In The Washington Post Saturday, David Hoffman wrote: " Yeltsin's announced plan to meet with the Chechen leader could provide a needed boost to his reelection campaign.... His chief rival, Communist Party candidate Gennady Zyuganov, criticized the planned meeting as 'insincere.' ...Russia insists the Chechnya region must not secede, but Chechen fighters have vowed to press for full independence. The Moscow talks, the first high-level meeting since the war began 17 months ago, are expected to sidestep the differences and instead focus on working out a cease-fire."

In an editorial today, The London Times looks at the consequences of a communist victory next month: "The hot button issue in the 1950s was 'who lost China?' If Yeltsin goes down, the question 'who lost Russia' will be an infinitely more devastating issue.... A triumph for Gennadi Zyuganov is far from assured. Indeed, what polling evidence there is suggests that Boris Yeltsin may yet be reelected. Even if President Yeltsin does emerge victorious, it will be only by distancing himself from the reform movement he once personified and embracing nationalist causes that the Communists have so successfully adopted. No outcome in this contest is really satisfactory."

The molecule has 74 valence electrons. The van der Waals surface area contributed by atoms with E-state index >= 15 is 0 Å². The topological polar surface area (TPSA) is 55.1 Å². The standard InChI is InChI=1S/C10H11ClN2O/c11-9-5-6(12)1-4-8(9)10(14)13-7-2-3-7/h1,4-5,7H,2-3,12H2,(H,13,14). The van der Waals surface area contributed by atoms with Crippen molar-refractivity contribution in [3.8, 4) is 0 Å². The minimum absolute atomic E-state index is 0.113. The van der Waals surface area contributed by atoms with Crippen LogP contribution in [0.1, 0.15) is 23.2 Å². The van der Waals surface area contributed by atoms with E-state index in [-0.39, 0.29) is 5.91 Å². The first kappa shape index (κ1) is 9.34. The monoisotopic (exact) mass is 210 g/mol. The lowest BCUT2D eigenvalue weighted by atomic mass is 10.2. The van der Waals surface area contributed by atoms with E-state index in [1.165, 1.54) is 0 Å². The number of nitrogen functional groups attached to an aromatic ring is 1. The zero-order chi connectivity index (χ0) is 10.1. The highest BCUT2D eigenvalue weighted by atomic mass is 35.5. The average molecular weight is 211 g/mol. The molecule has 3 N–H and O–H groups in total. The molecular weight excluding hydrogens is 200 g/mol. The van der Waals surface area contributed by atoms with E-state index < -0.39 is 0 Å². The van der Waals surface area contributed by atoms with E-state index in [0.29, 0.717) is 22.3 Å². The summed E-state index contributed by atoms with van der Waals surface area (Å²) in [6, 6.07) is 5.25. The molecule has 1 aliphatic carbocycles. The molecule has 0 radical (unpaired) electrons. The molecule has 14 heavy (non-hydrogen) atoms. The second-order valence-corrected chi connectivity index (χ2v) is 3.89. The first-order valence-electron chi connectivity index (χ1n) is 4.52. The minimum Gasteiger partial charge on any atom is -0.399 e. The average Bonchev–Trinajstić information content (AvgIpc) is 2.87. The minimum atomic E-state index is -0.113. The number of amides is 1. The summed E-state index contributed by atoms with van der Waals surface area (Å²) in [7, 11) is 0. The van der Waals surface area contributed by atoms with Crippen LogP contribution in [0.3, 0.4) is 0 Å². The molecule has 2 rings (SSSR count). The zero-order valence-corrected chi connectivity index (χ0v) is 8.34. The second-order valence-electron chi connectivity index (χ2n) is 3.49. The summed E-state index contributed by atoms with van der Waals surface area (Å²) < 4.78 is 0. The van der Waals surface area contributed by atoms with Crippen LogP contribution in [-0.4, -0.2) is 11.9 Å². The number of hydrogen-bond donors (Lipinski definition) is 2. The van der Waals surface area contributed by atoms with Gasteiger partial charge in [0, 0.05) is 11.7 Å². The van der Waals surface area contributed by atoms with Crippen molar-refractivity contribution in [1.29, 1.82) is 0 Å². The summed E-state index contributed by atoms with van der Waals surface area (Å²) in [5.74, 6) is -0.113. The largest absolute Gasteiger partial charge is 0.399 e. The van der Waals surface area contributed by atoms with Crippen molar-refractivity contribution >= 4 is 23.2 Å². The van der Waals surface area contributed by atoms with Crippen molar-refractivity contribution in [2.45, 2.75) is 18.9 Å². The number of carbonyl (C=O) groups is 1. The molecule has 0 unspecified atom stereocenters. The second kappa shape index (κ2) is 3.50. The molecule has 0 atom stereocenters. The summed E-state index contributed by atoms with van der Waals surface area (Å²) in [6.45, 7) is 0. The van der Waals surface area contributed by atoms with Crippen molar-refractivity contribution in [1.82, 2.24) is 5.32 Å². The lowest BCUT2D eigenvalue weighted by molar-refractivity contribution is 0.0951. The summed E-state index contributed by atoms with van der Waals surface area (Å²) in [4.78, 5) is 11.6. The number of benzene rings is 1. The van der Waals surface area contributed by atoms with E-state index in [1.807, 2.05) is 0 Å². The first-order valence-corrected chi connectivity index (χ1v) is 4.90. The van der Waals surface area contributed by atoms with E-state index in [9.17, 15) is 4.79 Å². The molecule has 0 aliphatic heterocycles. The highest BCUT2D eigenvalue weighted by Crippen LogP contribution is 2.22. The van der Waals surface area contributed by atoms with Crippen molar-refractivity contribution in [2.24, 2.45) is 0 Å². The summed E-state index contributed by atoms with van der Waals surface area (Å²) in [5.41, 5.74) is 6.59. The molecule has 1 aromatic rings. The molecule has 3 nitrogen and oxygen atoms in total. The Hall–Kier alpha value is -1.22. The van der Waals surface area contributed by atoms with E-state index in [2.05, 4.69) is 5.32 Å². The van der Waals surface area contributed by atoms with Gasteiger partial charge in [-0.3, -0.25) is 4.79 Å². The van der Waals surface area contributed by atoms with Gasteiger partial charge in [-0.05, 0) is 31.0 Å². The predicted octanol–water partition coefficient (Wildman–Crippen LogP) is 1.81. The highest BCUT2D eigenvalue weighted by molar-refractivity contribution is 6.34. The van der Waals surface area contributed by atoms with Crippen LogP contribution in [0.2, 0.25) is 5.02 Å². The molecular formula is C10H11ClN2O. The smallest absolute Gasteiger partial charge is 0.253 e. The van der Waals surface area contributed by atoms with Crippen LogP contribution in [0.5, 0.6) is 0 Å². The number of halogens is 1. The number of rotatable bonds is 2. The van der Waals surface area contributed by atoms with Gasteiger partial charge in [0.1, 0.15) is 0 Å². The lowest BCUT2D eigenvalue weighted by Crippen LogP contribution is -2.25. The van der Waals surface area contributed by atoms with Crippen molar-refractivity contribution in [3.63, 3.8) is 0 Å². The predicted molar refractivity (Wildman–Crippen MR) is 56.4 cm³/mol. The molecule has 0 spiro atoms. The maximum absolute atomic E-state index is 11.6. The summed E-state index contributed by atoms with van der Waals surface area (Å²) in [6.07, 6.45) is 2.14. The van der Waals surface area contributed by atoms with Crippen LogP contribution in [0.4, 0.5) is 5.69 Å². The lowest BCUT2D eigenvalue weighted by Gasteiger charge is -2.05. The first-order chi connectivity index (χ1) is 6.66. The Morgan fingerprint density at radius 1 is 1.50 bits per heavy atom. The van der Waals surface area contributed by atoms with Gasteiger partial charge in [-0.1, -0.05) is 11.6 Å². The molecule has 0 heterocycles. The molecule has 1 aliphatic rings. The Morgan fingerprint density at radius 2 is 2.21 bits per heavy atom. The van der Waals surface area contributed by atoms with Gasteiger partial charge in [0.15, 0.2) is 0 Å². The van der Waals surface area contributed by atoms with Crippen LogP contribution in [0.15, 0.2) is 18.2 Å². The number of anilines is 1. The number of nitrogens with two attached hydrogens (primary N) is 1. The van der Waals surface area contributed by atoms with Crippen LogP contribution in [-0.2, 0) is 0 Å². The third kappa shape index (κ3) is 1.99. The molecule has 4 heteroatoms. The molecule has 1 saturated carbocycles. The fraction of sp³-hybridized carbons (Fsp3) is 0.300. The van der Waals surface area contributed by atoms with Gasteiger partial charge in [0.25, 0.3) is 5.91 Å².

The British Daily Telegraph carries today an analysis by Alan Philps. Philps writes from Moscow: "After 17 months of war in Chechnya, President Yeltsin is due to open the first top-level peace talks in Moscow today with the aim of concluding a full ceasefire.... The talks will be the first big step taken by Mr. Yandarbiyev, who took over the separatist movement last month after the death of General Dzhokhar Dudayev, its founder, in a Russian rocket attack.... The talks will deal only with three questions: a ceasefire, disarming the rebels, and freeing prisoners and hostages. The basic issue of Chechnya's place in Russia will not be addressed."